Crosscutting Concepts Part 1: Patterns in K-2
By Valerie Joyner
Cross Cut Symbol for Patterns. Used with permission from CrossCutSymbols. http://crosscutsymbols.weebly.com/[/caption]
As early childhood science educators, we are beginning to explore and gain understanding about the Next Generation Science Standards (NGSS). We know that NGSS will require us to teach science through three dimensions: practices, disciplinary core ideas (i.e. content), and crosscutting concepts. In the past our main emphasis was teaching science through one or sometimes two dimensions with lessons focused on conveying factual content of physical, life, and earth/space sciences, with perhaps some practices added in (formerly known as science process skills). However, three-dimensional learning requires us to take an entirely new approach to science education, one that deliberately teaches with all dimensions.
This article will be the first in a series exploring crosscutting concepts and offering some ideas for applications in the primary grades. Crosscutting concepts “provide students with connections and intellectual tools that are related across the different areas of disciplinary content and can enrich the application of practices and their understanding of core ideas (NRC, 2012, pg. 233)”. In other words, these fundamental conceptual tools are necessary for students to learn effectively, and must be specifically nurtured and referenced throughout all grade levels in all disciplines.
There are seven crosscutting concepts: 1) patterns, 2) cause and effect, 3) scale, proportion, and quantity, 4) systems and system models, 5) energy and matter: flows, cycles, and conservation, 6) structure and function, and 7) stability and change. All students will need explicit instruction in these crosscutting concepts and these concepts must never be omitted. Our first introduction will be to the concept of patterns. It’s little surprise patterns are embraced by NGSS as one of seven fundamental crosscutting concepts because they play a crucial practical role in early childhood science education. They can also be a powerful tool to awaken curiosity with great visuals, hands on interactions, and interesting details to observe, and make a great starting point for our discussion of how crosscutting can look in primary classrooms.
In classrooms currently, students study patterns in math, reading, writing, and social studies. As an early childhood educator you’ve seen the importance of finding and using patterns in the everyday lives of your students. When students discover patterns they begin to make sense of the world around them. Such patterns are everywhere and observing and learning from them is critical to science literacy. For example, students can observe patterns such as that the sun rises, then the sun sets. It is usually colder at night than in the daytime. Leaves bud in the spring, change colors in the fall, and fall in the winter. In NGSS the core primary crosscutting concept is that observed patterns can be explained.
True to the crosscutting ideal, the NGSS framework puts more clarity and emphasis on these ideas as unifying threads that tie knowledge together across the disciplines. When we use consistent words throughout our teaching to signal the fundamental crosscutting concepts like patterns, we strengthen students’ understanding by connecting knowledge between each subject.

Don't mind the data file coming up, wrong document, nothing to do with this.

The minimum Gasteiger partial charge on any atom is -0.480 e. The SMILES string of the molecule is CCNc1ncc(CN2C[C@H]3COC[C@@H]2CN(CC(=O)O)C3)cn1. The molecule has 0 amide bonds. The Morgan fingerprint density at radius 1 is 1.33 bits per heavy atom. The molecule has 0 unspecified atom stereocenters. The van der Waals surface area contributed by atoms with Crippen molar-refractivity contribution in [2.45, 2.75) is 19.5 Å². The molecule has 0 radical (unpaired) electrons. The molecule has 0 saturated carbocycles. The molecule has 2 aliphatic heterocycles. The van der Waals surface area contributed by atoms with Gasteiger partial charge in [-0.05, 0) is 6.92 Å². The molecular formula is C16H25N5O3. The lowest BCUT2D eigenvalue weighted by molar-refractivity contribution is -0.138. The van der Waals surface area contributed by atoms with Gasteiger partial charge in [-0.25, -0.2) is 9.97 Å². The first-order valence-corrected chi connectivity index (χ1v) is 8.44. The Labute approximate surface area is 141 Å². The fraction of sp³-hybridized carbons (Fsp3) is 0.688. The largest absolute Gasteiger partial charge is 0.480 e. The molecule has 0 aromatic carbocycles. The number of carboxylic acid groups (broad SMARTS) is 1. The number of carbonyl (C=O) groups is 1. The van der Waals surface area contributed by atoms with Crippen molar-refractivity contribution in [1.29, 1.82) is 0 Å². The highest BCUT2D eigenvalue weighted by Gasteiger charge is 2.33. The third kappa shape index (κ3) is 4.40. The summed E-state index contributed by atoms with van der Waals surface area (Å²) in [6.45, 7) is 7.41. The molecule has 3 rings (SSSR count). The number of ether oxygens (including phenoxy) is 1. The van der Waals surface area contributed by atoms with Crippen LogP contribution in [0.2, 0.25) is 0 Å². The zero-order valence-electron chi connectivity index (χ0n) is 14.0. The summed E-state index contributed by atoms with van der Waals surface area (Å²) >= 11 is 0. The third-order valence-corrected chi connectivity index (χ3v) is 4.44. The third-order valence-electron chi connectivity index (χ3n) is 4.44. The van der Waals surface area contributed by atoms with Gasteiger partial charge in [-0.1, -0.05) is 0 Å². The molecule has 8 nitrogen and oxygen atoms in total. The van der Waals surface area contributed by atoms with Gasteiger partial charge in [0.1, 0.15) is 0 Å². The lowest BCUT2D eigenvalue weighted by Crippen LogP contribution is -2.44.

In kindergarten, students study local weather to find patterns over time. They make qualitative observations about the weather like, “It is a sunny day,” and then quantify their observations by recording the number of rainy, cloudy, and snowy days. Through their observations and data collection patterns begin to emerge.
In 1st grade, students look at the patterns in the sky (sun, moon, and stars) and the amount of daylight throughout the year. They notice that the sun is in the sky in the day and stars appear at night. They can record data over time to reveal daylight and nighttime during different seasons of the year. For example: “It is dark when I have dinner in the winter, but it is light when I eat dinner in the summer”.
In 2nd grade, students look at the patterns in shapes and kinds of land and bodies of water and that water on Earth can be solid or liquid. They learn that lakes are surrounded by land and rivers have banks and that lakes freeze where it is very cold or dry up when there is too much sunshine and not enough rain.
Understanding patterns serves as a basis for core ideas and practices in science and engineering, and the importance of establishing this understanding in the primary classroom cannot be overstated. As young students begin to recognize patterns in the natural and man-made world they then use them to reveal different ways things are organized, understand and describe phenomena, and gather evidence to support their findings. We have the extraordinary opportunity in our primary science teaching to confer lifelong benefits by encouraging young minds to apply pattern understanding as a tool in all areas of life to seek further information and understanding.
Thank you for reading this introduction to the crosscutting concept of patterns. Take these ideas into your classroom today, share them with your colleagues, and collaborate to cultivate the habit of referencing patterns consistently wherever they appear in all subjects.
Look for the next article in the series on another of the seven crosscutting concepts. We’d love to hear your ideas, challenges, and experiences around introducing and reinforcing pattern understanding in your primary setting, so share any feedback in the comments or via email. What crosscutting concept would you like to see us cover next?